Rose Parade: Is it really “Making a Difference”?

imagesIt is that time of year, so I am posting my annual ROSE BOWL PARADE REFLECTION…

Now don’t get me wrong…I live in Georgia and I am so excited that our team is competing this year in the Rose Bowl.  My issue has nothing at all to do with the actual Rose Bowl game; my problem is with the Rose Bowl Parade associated with the game.

This year the theme of the parade is “Making a Difference”; I find that quite interesting since I think there are better ways to make a difference than a parade. Here’s why…

MY CONCERN:

  1. The estimated base cost to a corporation for one of the big floats is $250,000; there will be 44 floats this year. According to the official Rose Parade website, “float building is a multi-million dollar business.”
  2. Calculate the cost of transporting the marching bands. There will be 21 bands in this year’s parade. I know that the students are so excited to have a chance to march in this parade, but the money the school system will spend on transportation, meals, and lodging really adds up.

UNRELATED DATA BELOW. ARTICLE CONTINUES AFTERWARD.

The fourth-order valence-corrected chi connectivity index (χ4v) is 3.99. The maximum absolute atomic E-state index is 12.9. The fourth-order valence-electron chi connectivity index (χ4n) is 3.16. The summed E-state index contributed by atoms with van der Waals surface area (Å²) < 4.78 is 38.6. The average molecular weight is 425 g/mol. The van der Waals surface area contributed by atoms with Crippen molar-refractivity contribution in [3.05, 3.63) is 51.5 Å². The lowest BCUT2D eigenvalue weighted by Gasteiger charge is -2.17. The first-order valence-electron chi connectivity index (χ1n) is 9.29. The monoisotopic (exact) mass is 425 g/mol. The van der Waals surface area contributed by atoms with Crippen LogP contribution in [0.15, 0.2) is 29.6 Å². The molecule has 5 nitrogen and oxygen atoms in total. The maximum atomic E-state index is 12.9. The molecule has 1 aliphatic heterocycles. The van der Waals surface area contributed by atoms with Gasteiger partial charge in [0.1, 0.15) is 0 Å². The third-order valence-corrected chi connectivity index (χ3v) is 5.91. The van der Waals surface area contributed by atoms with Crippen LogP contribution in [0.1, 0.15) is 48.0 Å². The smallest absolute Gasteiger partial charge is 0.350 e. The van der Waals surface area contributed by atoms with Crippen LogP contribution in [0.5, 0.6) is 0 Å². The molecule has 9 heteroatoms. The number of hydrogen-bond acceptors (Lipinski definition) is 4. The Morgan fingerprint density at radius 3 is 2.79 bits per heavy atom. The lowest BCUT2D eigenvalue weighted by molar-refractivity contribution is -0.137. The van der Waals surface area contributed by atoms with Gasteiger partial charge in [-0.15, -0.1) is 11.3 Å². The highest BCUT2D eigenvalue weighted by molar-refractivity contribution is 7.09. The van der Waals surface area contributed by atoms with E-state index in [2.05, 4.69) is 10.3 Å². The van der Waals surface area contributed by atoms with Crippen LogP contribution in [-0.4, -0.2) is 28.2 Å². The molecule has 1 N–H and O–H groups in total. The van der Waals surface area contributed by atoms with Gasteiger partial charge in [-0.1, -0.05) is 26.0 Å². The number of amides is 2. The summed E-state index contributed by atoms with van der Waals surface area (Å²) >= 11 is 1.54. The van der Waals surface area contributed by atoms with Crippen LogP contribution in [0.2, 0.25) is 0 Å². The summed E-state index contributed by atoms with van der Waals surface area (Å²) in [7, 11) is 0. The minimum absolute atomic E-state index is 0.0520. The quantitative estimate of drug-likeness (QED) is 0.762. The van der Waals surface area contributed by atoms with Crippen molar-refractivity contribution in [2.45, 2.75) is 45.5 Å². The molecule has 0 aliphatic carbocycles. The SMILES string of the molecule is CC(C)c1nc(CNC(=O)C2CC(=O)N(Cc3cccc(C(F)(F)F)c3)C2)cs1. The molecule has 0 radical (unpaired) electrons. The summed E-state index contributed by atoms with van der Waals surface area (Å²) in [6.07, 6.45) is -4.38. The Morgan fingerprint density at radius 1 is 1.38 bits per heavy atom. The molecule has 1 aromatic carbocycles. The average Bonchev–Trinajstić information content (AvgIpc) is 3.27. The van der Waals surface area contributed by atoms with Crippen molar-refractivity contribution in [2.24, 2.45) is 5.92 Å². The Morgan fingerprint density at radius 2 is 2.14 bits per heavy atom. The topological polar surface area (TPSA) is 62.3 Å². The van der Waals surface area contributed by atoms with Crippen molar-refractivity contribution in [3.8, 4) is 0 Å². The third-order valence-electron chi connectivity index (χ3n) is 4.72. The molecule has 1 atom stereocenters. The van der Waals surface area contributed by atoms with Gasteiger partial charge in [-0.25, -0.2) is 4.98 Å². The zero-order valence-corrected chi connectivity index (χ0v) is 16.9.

3. Can you imagine how much it costs to outfit and transport the 20 equestrian units?
  4. The official cost of a ticket ranges from $60.00 to $180.00; however, scalping of tickets has raised the average price of a ticket this year to $480.00! YIKES!!!!  They expect 1,000,000 attendees to line the streets for the 2018 parade.
  5. Now figure in the cost to sponsors for advertising during the televised parade.
  6. Let’s not forget the huge cost of security…even higher in light of the terrorist attacks around the world.
  7. Then when it is all over, we have to add in the cost of post-parade clean-up.  That will be hefty.

Add this up…it is ASTRONOMICAL!

MY QUESTION:

How many homeless and hungry children could we feed and clothe with the money spent on flowers that will be wilted in the trash the next day?

MY SUGGESTION:

Corporations, Universities, and Schools donate the money they would have spent on the parade to a charity of their choice in exchange for a huge, positive promotional campaign of their product, service, or school. Companies will still have lots of positive publicity and children will be fed. I would be much more willing to spend money with a company who is actively contributing to helping hungry and homeless people during these cold winter months than I am to a company who spends $500,000 on a float.

So, no, I will not be watching the parade again this year. #sixtieschick #stillprotesting

Author: Jennifer C. Walts, Ed.D.

I am a retired educator and School Improvement Specialist.

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